Adventist Community Services begins donating housekeeping supplies to Camp Fire survivors


Adventist Community Services (ACS), the humanitarian agency of the Seventh-day Adventist Church, has been involved in disaster response since 1874. At the end of June, with the additional financial support of the Adventist Development and Relief Agency (ADRA), they distributed approximately 100 kitchen supply kits to Camp Fire survivors recently placed at group housing sites located in Yuba City, Orland and Oroville. The 84-piece kits assembled by ACS included items such as dinnerware, glassware, pots and pans and various cooking utensils. Also included were kits containing other essentials such as laundry baskets, toilet plungers, towels and mops donated by St. Vincent de Paul. Families who have pre-registered with the non-profits are given first priority.

In the days following last November’s devastating wildfires that affected northern and southern California, ACS anticipated the need for what they call “living kits.” The intent was to distribute these kits to the possibly thousands of families expected to fill the various housing sites to be built under the auspices of the Federal Emergency Management Agency (FEMA) and the California Governor’s Office of Emergency Services (Cal OES). Charlene Sargent, Director of Disaster Response for Adventist Community Services, was in Butte County at the time of the wildfire and recalls that seeing the numbers of destroyed homes and displaced families rise so dramatically made her contemplate the eventual scale of that need.

Housekeeping supply donation kit

Her first question, particularly with regard to the survivors of the Camp Fire, involved what these kits should contain. Ms. Sargent started by thinking about what people need most when moving into a mobile housing unit or travel trailer provided to them by FEMA and she began to identify the gaps in what had already been donated. She decided that the biggest gap, and possibly the most important need, was in kitchen supplies. Her belief was that “providing the survivors with the ability to cook and prepare their own meals would begin to restore a sense of normalcy and be a significant step forward in a long and difficult healing process.”

By mid-December, Sargent made her funding proposal. She received those funds within six weeks and immediately began ordering the individual items and assembling the kits. The next step was to find a place to store the supplies while waiting for the housing sites to be built and for the surviving families to go through the licensing process and start moving into their temporary homes. This came in the form of a FEMA staging area that the federal agency allowed ACS to use until distribution could begin.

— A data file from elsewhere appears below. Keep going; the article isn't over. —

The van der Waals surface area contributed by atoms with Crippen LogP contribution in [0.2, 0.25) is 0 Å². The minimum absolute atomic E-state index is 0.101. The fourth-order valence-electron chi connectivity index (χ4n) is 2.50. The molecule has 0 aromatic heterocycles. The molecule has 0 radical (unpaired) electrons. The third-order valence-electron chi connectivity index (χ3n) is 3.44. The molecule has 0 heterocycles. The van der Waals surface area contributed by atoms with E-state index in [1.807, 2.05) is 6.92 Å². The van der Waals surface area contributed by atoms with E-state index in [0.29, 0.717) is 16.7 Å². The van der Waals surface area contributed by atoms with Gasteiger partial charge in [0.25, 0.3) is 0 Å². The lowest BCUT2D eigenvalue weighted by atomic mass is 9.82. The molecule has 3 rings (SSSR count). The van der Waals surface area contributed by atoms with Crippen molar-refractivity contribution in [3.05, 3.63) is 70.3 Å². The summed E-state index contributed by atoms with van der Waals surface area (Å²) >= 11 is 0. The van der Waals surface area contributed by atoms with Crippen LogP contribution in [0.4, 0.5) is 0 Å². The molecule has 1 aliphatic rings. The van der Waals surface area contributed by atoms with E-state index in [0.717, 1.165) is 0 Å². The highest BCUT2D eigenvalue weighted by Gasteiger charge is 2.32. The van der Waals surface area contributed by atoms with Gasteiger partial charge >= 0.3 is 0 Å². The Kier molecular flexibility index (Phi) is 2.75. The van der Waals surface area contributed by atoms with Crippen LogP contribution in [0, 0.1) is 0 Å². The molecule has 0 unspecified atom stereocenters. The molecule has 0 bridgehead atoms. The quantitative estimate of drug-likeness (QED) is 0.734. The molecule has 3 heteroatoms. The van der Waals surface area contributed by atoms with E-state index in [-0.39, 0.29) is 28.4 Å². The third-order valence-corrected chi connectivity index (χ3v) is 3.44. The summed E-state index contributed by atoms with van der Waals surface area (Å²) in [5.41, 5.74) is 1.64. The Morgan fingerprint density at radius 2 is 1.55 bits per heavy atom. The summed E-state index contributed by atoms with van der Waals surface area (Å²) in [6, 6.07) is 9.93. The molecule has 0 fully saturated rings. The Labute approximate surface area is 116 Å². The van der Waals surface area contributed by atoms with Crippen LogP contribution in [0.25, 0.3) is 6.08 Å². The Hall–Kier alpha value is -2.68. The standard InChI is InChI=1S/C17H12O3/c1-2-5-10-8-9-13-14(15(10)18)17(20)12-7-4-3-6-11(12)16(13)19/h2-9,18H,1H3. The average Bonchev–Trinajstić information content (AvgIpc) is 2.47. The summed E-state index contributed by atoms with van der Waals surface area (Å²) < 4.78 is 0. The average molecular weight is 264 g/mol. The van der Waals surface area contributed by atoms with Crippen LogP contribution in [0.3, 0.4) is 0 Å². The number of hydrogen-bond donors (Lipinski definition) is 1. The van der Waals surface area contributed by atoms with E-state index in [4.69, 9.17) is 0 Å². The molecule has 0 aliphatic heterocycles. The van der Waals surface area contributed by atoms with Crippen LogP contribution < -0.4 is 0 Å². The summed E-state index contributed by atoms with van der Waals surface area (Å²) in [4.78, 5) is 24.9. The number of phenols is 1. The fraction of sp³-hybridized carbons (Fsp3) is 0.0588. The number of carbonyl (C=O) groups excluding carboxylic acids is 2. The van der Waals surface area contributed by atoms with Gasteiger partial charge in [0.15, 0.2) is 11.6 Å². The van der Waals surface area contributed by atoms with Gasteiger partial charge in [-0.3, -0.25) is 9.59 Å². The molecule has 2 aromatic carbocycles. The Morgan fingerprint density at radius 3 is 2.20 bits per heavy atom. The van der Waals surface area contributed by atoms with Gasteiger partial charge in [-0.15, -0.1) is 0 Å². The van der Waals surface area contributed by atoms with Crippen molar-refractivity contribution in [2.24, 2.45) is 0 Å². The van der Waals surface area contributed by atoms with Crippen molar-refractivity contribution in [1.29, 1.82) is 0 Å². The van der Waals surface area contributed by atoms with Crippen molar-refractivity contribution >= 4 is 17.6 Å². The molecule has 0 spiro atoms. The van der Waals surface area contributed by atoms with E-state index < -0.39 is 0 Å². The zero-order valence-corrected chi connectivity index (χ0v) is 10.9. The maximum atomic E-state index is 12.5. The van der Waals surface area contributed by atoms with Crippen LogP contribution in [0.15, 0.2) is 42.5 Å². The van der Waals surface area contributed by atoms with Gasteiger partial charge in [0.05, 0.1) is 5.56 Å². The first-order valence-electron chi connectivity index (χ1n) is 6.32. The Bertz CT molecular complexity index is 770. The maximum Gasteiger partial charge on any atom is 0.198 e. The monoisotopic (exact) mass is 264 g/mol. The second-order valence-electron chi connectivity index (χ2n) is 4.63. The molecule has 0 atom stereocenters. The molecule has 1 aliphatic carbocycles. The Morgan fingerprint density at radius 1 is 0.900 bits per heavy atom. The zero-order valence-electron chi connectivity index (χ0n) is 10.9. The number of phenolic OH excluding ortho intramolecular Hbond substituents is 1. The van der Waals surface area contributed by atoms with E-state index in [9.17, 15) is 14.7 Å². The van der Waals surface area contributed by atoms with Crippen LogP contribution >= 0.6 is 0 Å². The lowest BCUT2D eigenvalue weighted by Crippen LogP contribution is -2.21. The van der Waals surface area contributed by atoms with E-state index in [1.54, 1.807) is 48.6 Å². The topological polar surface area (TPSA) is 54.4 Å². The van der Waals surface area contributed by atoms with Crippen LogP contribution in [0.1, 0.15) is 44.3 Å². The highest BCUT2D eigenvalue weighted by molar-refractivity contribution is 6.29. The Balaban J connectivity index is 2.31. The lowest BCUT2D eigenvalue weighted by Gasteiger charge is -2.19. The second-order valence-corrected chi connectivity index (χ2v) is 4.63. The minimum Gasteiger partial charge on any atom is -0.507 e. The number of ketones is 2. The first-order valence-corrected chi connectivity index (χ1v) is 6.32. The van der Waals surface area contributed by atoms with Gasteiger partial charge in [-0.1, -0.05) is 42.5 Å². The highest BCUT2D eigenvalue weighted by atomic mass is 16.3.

Unfortunately, obtaining the necessary funding to purchase these items and store them were not the only obstacles ACS needed to overcome. The organization itself had been severely affected by the wildfire. The Adventist Health Feather River Hospital, Paradise’s largest employer, was sufficiently damaged so that its 1300 employers were laid off with no specific plans to reopen. In addition, their K through 12 school was partially destroyed along with their church, which was completely destroyed. Furthermore, many of the volunteers they typically relied upon lost their homes and were themselves survivors. Nevertheless, by February of this year, Ms. Sargent managed to acquire enough supplies, along with six pallets of additional items from their partner organization, The Society of St. Vincent de Paul, to fill two 53 foot-long trailers that were stored until last weekend when they were finally distributed with the help of Adventist volunteers from nearby communities.

Camp Fire survivor Kevin Ciotta had been living at the Rosewood Mobile Home Park in Oroville for almost two months. He’s grateful that the kitchen kits will help his family to continue what is becoming a welcome tradition. “Since we’ve moved in, our family has been sitting around and eating at the table again.” Ciotta added that, “One of the things we’ve always encouraged is for everyone to sit at the table and talk about their days to see how things are going.”

For Charlene Sargent, this is exactly what she hoped to see happen. “It’s wonderful for us. We hate to hear of people losing their homes, but it really gives us a good feeling when they’re so happy and appreciative of the things we’re able to do for them.”

Although everyone at the Roseville site is grateful to have a roof over their heads and to have received the donations from ACS, Rose Butler, who has been living there with her cat for about a month, is looking forward to all of this being behind her. Butler says, “[She’d] like to be able to go home. But that’s not feasible. But it’s good right now. That’s all I know is I can take only one day at a time.”

ACS plans to distribute the remainder of the kits they have assembled to the other group housing sites. Tentative dates are being considered toward the end of July and again in mid-August. These dates will be announced when they are finalized.

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